As many times as I’ve visited Paris, I am actually disheartened to admit that—up until recently—I had never seen the hidden vineyard in Montmartre. After reading an article several weeks ago about Clos Montmartre, or the 1500 square meters of vineyard space covertly tucked behind the Sacré-Cœur, I knew it was a “must” for my next trip to the city. Luckily, work brought me to Reims this summer and I immediately put Clos Montmartre on my bucket list. I was able to make the journey to the vineyard early one morning, which truly could not have been more blissful. After a sweet serenade by a local harpist in front of the Basilica, I wandered the windy streets behind it to be greeted with an exciting surprise: Clos Montmartre.
According to Paris Info:
This vineyard dates from 1932 and has a surface of 1556 square metres. You can find 27 varieties of wine including 75% of Gamay, 20% of Pinot, some stocks of white Sauvignon, Riesling.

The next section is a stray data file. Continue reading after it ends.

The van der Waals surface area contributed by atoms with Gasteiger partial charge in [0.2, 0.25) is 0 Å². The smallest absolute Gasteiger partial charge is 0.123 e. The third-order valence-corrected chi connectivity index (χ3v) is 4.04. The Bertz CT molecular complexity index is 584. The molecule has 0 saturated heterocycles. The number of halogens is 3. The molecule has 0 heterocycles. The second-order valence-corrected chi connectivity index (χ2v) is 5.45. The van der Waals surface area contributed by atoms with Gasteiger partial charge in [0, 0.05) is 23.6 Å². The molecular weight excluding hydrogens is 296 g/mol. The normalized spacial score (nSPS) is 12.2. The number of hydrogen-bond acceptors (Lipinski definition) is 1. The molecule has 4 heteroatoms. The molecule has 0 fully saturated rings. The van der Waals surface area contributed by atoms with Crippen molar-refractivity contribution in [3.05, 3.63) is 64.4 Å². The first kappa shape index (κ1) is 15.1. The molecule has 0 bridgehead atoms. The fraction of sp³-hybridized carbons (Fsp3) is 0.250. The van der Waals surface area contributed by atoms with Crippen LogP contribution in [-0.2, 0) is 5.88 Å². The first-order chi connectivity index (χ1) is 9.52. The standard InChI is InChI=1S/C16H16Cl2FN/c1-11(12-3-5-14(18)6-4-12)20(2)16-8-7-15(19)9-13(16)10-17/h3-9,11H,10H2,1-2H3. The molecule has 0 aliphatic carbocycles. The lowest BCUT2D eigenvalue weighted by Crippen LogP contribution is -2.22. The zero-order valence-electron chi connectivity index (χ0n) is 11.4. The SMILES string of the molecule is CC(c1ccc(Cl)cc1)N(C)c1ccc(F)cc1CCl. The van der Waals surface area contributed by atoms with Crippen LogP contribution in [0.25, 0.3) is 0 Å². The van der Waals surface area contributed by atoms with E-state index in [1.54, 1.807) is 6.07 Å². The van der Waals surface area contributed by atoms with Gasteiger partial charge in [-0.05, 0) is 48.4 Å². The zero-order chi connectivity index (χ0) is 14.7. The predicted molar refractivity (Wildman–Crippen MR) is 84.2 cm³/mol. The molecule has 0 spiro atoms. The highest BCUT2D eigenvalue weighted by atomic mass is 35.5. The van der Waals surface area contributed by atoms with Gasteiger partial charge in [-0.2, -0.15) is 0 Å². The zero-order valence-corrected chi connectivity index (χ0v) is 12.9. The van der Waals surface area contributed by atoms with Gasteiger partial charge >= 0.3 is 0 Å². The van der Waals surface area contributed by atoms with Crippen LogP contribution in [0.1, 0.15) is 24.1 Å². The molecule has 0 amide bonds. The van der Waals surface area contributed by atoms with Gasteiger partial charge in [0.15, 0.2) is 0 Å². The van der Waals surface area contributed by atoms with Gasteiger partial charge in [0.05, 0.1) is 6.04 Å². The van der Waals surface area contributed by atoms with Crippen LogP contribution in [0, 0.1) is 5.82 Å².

Despite its size, it still bottles wine at harvest season during Fête des Vendanges, which feature labels designed by local artists and is mostly auctioned off for local charities.
In the U.S., I often see references to “urban wineries” or “city wineries,” and I’ve heard stories of everything from wineries in basements of 500-square foot apartments to a commercial vineyard on the roof of a brownstone. These models are admirable, creative, and innovative, but I am yet to find a hectare of space in New York City dedicated exclusively to vines. Perhaps one day.
If you’re in Paris and looking for a fun wine adventure, I suggest stopping by Clos Montmartre for a view. You can find it on the corner of Rue des Saules and Rue Saint-Vincent. Depending on the route you take, it will put your map reading skills to the test (no cheating with Google maps).
For more information, see Paris’s Secret Vineyard.
Images property of Lindsey A. Zahn.